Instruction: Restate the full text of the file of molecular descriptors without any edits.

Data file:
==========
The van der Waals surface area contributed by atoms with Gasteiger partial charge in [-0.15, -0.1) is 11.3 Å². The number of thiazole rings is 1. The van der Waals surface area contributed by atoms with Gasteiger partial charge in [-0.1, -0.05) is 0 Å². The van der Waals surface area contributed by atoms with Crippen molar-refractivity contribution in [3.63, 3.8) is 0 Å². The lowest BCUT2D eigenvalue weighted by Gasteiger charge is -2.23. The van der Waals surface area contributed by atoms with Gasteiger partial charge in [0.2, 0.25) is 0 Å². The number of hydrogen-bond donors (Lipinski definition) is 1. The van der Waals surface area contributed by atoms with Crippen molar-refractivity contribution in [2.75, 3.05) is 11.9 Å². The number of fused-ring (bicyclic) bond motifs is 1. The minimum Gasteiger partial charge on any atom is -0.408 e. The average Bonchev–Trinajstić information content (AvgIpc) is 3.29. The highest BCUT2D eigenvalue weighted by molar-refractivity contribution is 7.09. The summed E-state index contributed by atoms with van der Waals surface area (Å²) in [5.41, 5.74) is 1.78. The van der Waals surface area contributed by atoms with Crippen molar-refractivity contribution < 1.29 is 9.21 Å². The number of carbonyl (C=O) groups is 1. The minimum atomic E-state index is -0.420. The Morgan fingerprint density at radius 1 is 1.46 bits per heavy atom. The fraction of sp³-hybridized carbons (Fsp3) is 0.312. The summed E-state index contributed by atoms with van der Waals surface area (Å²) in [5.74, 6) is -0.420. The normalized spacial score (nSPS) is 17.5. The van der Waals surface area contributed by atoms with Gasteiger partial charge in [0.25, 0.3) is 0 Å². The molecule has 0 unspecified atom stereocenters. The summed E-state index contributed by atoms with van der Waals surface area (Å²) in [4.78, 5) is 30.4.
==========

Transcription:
The van der Waals surface area contributed by atoms with Gasteiger partial charge in [-0.15, -0.1) is 11.3 Å². The number of thiazole rings is 1. The van der Waals surface area contributed by atoms with Gasteiger partial charge in [-0.1, -0.05) is 0 Å². The van der Waals surface area contributed by atoms with Crippen molar-refractivity contribution in [3.63, 3.8) is 0 Å². The lowest BCUT2D eigenvalue weighted by Gasteiger charge is -2.23. The van der Waals surface area contributed by atoms with Gasteiger partial charge in [0.2, 0.25) is 0 Å². The number of hydrogen-bond donors (Lipinski definition) is 1. The van der Waals surface area contributed by atoms with Crippen molar-refractivity contribution in [2.75, 3.05) is 11.9 Å². The number of fused-ring (bicyclic) bond motifs is 1. The minimum Gasteiger partial charge on any atom is -0.408 e. The average Bonchev–Trinajstić information content (AvgIpc) is 3.29. The highest BCUT2D eigenvalue weighted by molar-refractivity contribution is 7.09. The summed E-state index contributed by atoms with van der Waals surface area (Å²) in [5.41, 5.74) is 1.78. The van der Waals surface area contributed by atoms with Crippen molar-refractivity contribution < 1.29 is 9.21 Å². The number of carbonyl (C=O) groups is 1. The minimum atomic E-state index is -0.420. The Morgan fingerprint density at radius 1 is 1.46 bits per heavy atom. The fraction of sp³-hybridized carbons (Fsp3) is 0.312. The summed E-state index contributed by atoms with van der Waals surface area (Å²) in [5.74, 6) is -0.420. The normalized spacial score (nSPS) is 17.5. The van der Waals surface area contributed by atoms with Gasteiger partial charge in [0.25, 0.3) is 0 Å². The molecule has 0 unspecified atom stereocenters. The summed E-state index contributed by atoms with van der Waals surface area (Å²) in [4.78, 5) is 30.4.